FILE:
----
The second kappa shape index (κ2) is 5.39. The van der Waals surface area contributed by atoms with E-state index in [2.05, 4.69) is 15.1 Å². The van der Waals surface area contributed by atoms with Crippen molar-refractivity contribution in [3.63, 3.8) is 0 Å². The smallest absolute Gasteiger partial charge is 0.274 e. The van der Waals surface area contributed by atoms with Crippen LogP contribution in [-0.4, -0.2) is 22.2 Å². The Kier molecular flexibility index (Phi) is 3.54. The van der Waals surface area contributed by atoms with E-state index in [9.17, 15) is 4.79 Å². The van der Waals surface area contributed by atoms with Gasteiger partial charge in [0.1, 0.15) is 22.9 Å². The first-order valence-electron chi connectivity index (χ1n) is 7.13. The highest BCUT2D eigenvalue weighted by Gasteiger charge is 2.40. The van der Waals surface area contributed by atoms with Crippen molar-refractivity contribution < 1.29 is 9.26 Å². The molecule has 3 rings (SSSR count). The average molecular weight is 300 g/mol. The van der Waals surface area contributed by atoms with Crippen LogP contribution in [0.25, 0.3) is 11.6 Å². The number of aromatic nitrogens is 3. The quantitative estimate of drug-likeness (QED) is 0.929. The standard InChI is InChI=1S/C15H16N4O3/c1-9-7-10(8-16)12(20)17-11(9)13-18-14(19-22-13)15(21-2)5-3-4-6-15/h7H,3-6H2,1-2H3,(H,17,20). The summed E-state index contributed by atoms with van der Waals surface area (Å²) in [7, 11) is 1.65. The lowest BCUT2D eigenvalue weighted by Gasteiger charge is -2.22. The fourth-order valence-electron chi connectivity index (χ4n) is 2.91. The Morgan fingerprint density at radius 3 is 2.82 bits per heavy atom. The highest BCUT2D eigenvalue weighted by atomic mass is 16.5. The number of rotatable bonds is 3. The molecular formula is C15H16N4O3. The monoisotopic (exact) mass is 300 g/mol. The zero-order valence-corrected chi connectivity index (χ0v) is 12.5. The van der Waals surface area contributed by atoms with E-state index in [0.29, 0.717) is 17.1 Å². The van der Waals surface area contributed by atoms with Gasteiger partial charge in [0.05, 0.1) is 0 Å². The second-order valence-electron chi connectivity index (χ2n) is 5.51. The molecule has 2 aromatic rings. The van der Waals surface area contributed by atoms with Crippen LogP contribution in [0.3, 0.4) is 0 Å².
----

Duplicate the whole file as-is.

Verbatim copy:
The second kappa shape index (κ2) is 5.39. The van der Waals surface area contributed by atoms with E-state index in [2.05, 4.69) is 15.1 Å². The van der Waals surface area contributed by atoms with Crippen molar-refractivity contribution in [3.63, 3.8) is 0 Å². The smallest absolute Gasteiger partial charge is 0.274 e. The van der Waals surface area contributed by atoms with Crippen LogP contribution in [-0.4, -0.2) is 22.2 Å². The Kier molecular flexibility index (Phi) is 3.54. The van der Waals surface area contributed by atoms with E-state index in [9.17, 15) is 4.79 Å². The van der Waals surface area contributed by atoms with Gasteiger partial charge in [0.1, 0.15) is 22.9 Å². The first-order valence-electron chi connectivity index (χ1n) is 7.13. The highest BCUT2D eigenvalue weighted by Gasteiger charge is 2.40. The van der Waals surface area contributed by atoms with Crippen molar-refractivity contribution < 1.29 is 9.26 Å². The molecule has 3 rings (SSSR count). The average molecular weight is 300 g/mol. The van der Waals surface area contributed by atoms with Crippen LogP contribution in [0.25, 0.3) is 11.6 Å². The number of aromatic nitrogens is 3. The quantitative estimate of drug-likeness (QED) is 0.929. The standard InChI is InChI=1S/C15H16N4O3/c1-9-7-10(8-16)12(20)17-11(9)13-18-14(19-22-13)15(21-2)5-3-4-6-15/h7H,3-6H2,1-2H3,(H,17,20). The summed E-state index contributed by atoms with van der Waals surface area (Å²) in [7, 11) is 1.65. The lowest BCUT2D eigenvalue weighted by Gasteiger charge is -2.22. The fourth-order valence-electron chi connectivity index (χ4n) is 2.91. The Morgan fingerprint density at radius 3 is 2.82 bits per heavy atom. The highest BCUT2D eigenvalue weighted by atomic mass is 16.5. The number of rotatable bonds is 3. The molecular formula is C15H16N4O3. The monoisotopic (exact) mass is 300 g/mol. The zero-order valence-corrected chi connectivity index (χ0v) is 12.5. The van der Waals surface area contributed by atoms with E-state index in [0.29, 0.717) is 17.1 Å². The van der Waals surface area contributed by atoms with Gasteiger partial charge in [0.05, 0.1) is 0 Å². The second-order valence-electron chi connectivity index (χ2n) is 5.51. The molecule has 2 aromatic rings. The van der Waals surface area contributed by atoms with Crippen LogP contribution in [0.3, 0.4) is 0 Å².